Budget Battle Sends Tremors Through GOP

Some Republicans are warning of a ballotbox disaster on election day, saying Bush has abandoned Reagan's rule of low taxes; political experts say that party infighting and splits should come as no surprise

By , Staff writer of The Christian Science Monitor

CLAYTON WILLIAMS, surrounded by a platoon of reporters and cameramen, met the challenge squarely: ``President Bush is my friend,'' said Mr. Williams, the GOP candidate for governor in Texas. ``I'm proud to have him in Texas campaigning for me.... I support the president.''

Williams's pledge of allegiance to his party's commander in chief would not ordinarily be news. But for budget-bruised, squabbling Republicans, these aren't ordinary times, and the next day, Williams's embrace of Mr. Bush was Page 1 material in Texas:

``Williams says Bush still has his support,'' declared a headline in the San Antonio Light.

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Vice President Dan Quayle, interviewed on TV Wednesday night, admitted the White House had taken political damage during the budget fight.

``There's no doubt about it.... It's been a tough couple of weeks,'' he told an interviewer on PBS. But Quayle says that with Democrats in control of Congress, the president had only two alternatives: either ``govern by chaos,'' by letting automatic budget cuts take place, or ``get a budget'' that included higher taxes. ``It was not an easy choice,'' Mr. Quayle said.

Polls nose-dive

Many Republicans, however, worry that the tax decision, and Bush's apparent tilt toward rich taxpayers, could haunt them for months. Already, Bush's record-high popularity, once over 70 percent, has dipped to 59 percent.

A Wall Street Journal/NBC poll found confidence in his handling of the economy shrank to only 35 percent who approved, while 55 percent disapproved.

As the president flies to several states, including Texas, for last-minute campaigning this weekend for congressional and gubernatorial candidates, some Republicans are keeping their distance, while others are warning of ballot box ``disaster'' on Tuesday.

Fingerpointing already has begun.

Conservative columnist Patrick Buchanan, who worked in both the Reagan and Nixon White Houses, accuses Bush of abandoning the Reagan principles of low taxes and spending cuts for the politics of conciliation with tax-and-spend Democrats. The result, he says, is a ``crisis of the GOP.''

Craig Shirley, a Republican consultant, says the president ``has always been part of the establishment, and therein lies the problem with George Bush.''

Visionless Bush?

Analyst David Chagall in Los Angeles says voters sense that while Reagan had a vision for America, Bush has no vision. People realize that accommodation isn't the same as leadership, he says.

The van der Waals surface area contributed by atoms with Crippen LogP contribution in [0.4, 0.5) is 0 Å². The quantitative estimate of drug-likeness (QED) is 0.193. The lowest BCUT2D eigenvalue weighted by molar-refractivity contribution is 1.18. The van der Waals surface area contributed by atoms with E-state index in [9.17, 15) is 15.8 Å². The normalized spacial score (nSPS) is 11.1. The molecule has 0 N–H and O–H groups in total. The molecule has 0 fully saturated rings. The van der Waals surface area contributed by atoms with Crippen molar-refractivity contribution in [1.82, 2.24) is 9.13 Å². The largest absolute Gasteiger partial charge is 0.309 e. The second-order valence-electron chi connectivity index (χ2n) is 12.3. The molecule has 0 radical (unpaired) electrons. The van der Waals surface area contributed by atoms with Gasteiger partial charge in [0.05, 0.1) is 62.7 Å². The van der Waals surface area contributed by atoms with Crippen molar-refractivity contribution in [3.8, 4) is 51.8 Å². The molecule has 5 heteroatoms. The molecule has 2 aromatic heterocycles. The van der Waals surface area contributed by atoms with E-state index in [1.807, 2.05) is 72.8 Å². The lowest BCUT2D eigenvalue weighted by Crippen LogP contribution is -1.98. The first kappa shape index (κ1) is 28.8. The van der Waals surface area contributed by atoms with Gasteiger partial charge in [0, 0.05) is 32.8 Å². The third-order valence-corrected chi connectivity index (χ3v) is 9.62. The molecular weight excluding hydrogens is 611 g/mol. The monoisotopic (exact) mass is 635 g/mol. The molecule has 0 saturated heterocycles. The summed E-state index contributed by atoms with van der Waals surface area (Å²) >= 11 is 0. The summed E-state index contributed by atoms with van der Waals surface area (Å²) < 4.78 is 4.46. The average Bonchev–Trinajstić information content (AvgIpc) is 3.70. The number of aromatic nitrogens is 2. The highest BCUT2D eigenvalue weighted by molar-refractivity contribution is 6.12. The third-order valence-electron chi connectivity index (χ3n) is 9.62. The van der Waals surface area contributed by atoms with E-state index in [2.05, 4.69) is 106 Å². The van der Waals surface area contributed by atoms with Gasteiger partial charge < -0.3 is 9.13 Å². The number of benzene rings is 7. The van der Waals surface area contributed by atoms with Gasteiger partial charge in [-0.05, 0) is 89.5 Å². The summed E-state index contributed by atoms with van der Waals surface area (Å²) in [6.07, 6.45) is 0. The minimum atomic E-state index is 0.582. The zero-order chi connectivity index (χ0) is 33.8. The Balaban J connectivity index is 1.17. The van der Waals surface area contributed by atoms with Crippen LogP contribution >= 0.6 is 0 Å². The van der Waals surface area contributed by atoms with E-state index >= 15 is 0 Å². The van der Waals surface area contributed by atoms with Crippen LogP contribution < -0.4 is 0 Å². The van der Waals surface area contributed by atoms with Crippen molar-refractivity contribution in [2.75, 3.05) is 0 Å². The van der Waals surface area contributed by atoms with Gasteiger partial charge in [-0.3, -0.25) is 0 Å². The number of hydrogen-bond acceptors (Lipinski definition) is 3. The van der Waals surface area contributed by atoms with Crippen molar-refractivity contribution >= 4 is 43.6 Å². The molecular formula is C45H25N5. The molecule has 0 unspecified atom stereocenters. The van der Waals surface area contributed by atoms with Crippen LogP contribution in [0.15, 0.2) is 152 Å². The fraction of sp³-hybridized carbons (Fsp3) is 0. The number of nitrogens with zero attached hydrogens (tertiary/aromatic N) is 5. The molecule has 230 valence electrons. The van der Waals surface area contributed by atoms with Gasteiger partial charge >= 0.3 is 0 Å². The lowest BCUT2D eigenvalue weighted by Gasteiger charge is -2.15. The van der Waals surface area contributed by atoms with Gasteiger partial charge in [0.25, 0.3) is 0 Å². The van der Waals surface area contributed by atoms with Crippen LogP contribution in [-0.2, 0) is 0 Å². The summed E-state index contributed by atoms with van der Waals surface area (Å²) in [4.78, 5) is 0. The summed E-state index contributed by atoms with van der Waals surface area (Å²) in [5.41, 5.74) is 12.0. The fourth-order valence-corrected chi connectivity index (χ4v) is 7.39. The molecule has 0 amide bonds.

The past few weeks saw several striking examples of Republican fractures that would have been unthinkable just a few months ago.

In New England, during a presidential campaign swing, a Republican congressman lectured Bush in public about taxes.

In eight states, House Republicans running for the US Senate all reportedly opposed Bush's efforts to trade higher taxes for a budget deal.

In Washington, Ed Rollins, the top GOP strategist on House races, created an uproar in the White House when he sent a memo to Republican candidates suggesting they break with the president on the tax issue. Some reports indicated that the president wants Mr. Rollins fired.

Stephen Hess, a scholar at the Brookings Institution, says all this Republican in-fighting should be no surprise, however.

``The party will fracture. It is going to happen. The question is when. It is inevitable,'' Mr. Hess says.

The US now is in the 10th year of the Reagan-Bush administration, Hess notes, saying much of the original agenda is complete. New generation of leaders

``There's no question that the Republican Party will have to recreate itself,'' he says. The problem is, who will be in charge. ``A generation of [new] leaders is coming up.... There is no heir apparent, and no one will turn it all over to Dan Quayle in 1996.''

What we are seeing are the initial skirmishes, ``guerilla warfare around the edges,'' preceding the battle to remake the party after Bush, he says. If Bush is beaten in 1992, the blood-letting will begin immediately. Otherwise, it will start about 1994, he says.

Republican officials admit recent days haven't been easy, especially in the midst of elections.

Leslie Goodman, speaking for the Republican National Committee, puts it this way: ``Have Democrats won the public relations war in the last three weeks? Absolutely. Is it irreparable? Absolutely not.'' But hope springs

RNC official Charles Black insists that so far, no Republican candidate has turned down Bush's offer to help. And he predicts that the GOP will do better on Tuesday than the usual mid-term election results, when the president's party ordinarily loses 25 House seats and four Senate seats.

Despite setbacks, Quayle insists that any Republican candidate would still welcome a visit from the president before the election. Here in Texas, that certainly includes Williams, who says:

``Let me tell you ... when I place a phone call to the president, who will probably still be the president for another 6-1/2 years, he's gonna take my phone call.''

Many other Republicans would agree.

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